Saint Gregory the Great, 3rd September 2021
In last night’s reading, from the homilies of Pope Gregory the Great on the book of Ezekiel, we heard of the savage conflict within Gregory between a life lived as a contemplative and a life lived as a man of action with all the huge burdens which go with being a pope, especially in those troubled times when the Roman Empire was falling apart. In secular terms, this might be posed as the question of how to stay sane in the midst of chaos; in religious terms, how to stay calm and recollected when troubles come; in Christian terms, as how to find Christ in oneself and in others when everything looks bleak, becomes too much, is out of control. For a brief moment in today’s gospel passage Peter finds that Christ only to lose it almost immediately when he protests at Jesus’ understanding that it involves going to the cross and a total submission to the chaos that life ultimately brings – that total loss of control we know as death. But what we don’t know, fail to know and, indeed, cannot know, is that death can be conquered if part and parcel of a life given for others, of a life dedicated to allowing ourselves to find Christ in others and, at the same time, (it’s one and the same dynamic) in ourselves. We see the hint of this, here, in these words of Gregory the Great:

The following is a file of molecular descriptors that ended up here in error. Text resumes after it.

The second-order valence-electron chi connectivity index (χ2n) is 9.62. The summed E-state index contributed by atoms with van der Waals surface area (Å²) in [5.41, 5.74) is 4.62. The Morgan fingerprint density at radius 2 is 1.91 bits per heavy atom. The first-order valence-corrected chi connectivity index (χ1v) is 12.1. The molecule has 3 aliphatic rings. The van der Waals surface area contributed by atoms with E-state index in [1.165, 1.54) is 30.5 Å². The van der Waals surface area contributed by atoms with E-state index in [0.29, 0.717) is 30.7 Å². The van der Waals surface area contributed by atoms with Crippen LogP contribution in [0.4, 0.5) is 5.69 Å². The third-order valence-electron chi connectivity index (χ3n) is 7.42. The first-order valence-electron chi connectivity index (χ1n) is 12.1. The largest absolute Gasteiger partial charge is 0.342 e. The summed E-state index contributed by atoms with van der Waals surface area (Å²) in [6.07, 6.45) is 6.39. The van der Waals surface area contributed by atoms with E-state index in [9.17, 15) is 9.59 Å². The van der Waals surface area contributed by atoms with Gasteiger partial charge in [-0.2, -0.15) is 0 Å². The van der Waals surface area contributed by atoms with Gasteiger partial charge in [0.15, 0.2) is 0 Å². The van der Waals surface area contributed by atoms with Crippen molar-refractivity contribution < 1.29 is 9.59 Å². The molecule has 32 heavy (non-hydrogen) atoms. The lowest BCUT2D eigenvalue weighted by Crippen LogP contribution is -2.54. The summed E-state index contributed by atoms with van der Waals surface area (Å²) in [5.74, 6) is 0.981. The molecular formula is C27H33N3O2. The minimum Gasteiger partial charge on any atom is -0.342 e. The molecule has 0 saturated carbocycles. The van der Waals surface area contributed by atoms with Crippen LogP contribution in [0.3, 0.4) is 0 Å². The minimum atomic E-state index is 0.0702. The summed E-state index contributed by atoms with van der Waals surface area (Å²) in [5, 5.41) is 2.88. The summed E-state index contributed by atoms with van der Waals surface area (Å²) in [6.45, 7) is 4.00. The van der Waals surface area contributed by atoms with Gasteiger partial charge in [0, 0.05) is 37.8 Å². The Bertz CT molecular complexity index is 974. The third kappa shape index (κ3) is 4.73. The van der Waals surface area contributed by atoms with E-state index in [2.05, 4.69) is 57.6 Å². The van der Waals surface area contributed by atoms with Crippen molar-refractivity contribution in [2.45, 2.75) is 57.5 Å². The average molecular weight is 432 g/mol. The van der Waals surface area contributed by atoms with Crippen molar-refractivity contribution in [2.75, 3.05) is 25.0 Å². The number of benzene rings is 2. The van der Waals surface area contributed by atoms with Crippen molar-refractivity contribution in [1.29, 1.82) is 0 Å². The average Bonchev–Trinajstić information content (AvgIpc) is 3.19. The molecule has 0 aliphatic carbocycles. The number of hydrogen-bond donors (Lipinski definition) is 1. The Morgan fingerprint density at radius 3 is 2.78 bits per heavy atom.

If I preserved the rigorously inflexible mode of utterance that my conscience dictates, I know that the weaker sort of men would recoil from me and that I could never attract them to the goal I desire for them. So I must frequently listen patiently to their aimless chatter.
For the sake of charity, that is for the sake of Christ, he listens and talks with others; they need it in their quest for Christ though they may not know it. But this immersion in the world’s endless chatter draws him into danger and:
I find myself saying the kind of thing that I didn’t care to listen to before.
But this awareness is his salvation, as Christ was so aware of his own danger in living a life dedicated to God in a world which is not dedicated to God, but should be, and can only be if men and women, such as Gregory, continue to exist.